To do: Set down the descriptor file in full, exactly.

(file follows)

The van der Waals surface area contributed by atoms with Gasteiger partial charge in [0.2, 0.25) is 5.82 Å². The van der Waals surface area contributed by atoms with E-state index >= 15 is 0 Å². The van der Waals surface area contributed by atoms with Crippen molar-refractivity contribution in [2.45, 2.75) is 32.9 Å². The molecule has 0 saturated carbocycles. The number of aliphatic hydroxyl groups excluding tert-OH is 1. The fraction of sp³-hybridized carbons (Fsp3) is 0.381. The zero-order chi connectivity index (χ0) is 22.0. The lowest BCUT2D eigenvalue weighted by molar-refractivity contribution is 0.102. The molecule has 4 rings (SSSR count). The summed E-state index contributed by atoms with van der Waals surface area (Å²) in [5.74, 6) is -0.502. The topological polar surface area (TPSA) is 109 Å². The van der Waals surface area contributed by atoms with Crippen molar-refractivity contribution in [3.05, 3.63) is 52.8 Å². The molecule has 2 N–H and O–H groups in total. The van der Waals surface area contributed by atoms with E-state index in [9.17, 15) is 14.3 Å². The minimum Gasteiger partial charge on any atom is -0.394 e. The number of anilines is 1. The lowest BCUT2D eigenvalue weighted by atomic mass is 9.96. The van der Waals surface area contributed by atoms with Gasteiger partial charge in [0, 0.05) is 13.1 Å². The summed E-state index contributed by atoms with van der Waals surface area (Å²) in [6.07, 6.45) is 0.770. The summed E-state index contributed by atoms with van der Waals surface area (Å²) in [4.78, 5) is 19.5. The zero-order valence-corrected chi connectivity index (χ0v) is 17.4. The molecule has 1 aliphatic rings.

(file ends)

The van der Waals surface area contributed by atoms with Gasteiger partial charge in [0.2, 0.25) is 5.82 Å². The van der Waals surface area contributed by atoms with E-state index >= 15 is 0 Å². The van der Waals surface area contributed by atoms with Crippen molar-refractivity contribution in [2.45, 2.75) is 32.9 Å². The molecule has 0 saturated carbocycles. The number of aliphatic hydroxyl groups excluding tert-OH is 1. The fraction of sp³-hybridized carbons (Fsp3) is 0.381. The zero-order chi connectivity index (χ0) is 22.0. The lowest BCUT2D eigenvalue weighted by molar-refractivity contribution is 0.102. The molecule has 4 rings (SSSR count). The summed E-state index contributed by atoms with van der Waals surface area (Å²) in [5.74, 6) is -0.502. The topological polar surface area (TPSA) is 109 Å². The van der Waals surface area contributed by atoms with Crippen molar-refractivity contribution in [3.05, 3.63) is 52.8 Å². The molecule has 2 N–H and O–H groups in total. The van der Waals surface area contributed by atoms with E-state index in [9.17, 15) is 14.3 Å². The minimum Gasteiger partial charge on any atom is -0.394 e. The number of anilines is 1. The lowest BCUT2D eigenvalue weighted by atomic mass is 9.96. The van der Waals surface area contributed by atoms with Gasteiger partial charge in [0, 0.05) is 13.1 Å². The summed E-state index contributed by atoms with van der Waals surface area (Å²) in [6.07, 6.45) is 0.770. The summed E-state index contributed by atoms with van der Waals surface area (Å²) in [4.78, 5) is 19.5. The zero-order valence-corrected chi connectivity index (χ0v) is 17.4. The molecule has 1 aliphatic rings.